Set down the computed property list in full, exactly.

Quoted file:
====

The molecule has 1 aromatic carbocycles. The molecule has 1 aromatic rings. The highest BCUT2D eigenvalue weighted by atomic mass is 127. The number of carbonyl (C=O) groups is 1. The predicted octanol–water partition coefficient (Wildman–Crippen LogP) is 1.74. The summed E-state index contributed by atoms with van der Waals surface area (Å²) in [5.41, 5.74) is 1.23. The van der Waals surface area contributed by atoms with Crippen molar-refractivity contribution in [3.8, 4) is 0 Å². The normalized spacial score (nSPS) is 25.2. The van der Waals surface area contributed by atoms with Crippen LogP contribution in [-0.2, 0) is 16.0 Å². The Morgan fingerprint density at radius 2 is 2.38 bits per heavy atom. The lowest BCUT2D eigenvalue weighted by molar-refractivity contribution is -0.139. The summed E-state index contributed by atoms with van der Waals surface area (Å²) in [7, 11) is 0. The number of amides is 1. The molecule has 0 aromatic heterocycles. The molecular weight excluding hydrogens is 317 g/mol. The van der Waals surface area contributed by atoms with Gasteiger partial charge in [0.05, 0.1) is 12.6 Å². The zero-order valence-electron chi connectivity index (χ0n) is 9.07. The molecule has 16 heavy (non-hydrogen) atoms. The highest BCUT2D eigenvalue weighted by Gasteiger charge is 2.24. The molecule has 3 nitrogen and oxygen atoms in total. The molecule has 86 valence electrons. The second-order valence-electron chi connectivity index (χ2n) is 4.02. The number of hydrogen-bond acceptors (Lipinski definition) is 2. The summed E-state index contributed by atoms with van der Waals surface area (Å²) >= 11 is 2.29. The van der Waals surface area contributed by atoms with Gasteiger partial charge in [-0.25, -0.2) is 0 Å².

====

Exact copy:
The molecule has 1 aromatic carbocycles. The molecule has 1 aromatic rings. The highest BCUT2D eigenvalue weighted by atomic mass is 127. The number of carbonyl (C=O) groups is 1. The predicted octanol–water partition coefficient (Wildman–Crippen LogP) is 1.74. The summed E-state index contributed by atoms with van der Waals surface area (Å²) in [5.41, 5.74) is 1.23. The van der Waals surface area contributed by atoms with Crippen molar-refractivity contribution in [3.8, 4) is 0 Å². The normalized spacial score (nSPS) is 25.2. The van der Waals surface area contributed by atoms with Crippen LogP contribution in [-0.2, 0) is 16.0 Å². The Morgan fingerprint density at radius 2 is 2.38 bits per heavy atom. The lowest BCUT2D eigenvalue weighted by molar-refractivity contribution is -0.139. The summed E-state index contributed by atoms with van der Waals surface area (Å²) in [7, 11) is 0. The number of amides is 1. The molecule has 0 aromatic heterocycles. The molecular weight excluding hydrogens is 317 g/mol. The van der Waals surface area contributed by atoms with Gasteiger partial charge in [0.05, 0.1) is 12.6 Å². The zero-order valence-electron chi connectivity index (χ0n) is 9.07. The molecule has 16 heavy (non-hydrogen) atoms. The highest BCUT2D eigenvalue weighted by Gasteiger charge is 2.24. The molecule has 3 nitrogen and oxygen atoms in total. The molecule has 86 valence electrons. The second-order valence-electron chi connectivity index (χ2n) is 4.02. The number of hydrogen-bond acceptors (Lipinski definition) is 2. The summed E-state index contributed by atoms with van der Waals surface area (Å²) >= 11 is 2.29. The van der Waals surface area contributed by atoms with Gasteiger partial charge in [-0.25, -0.2) is 0 Å².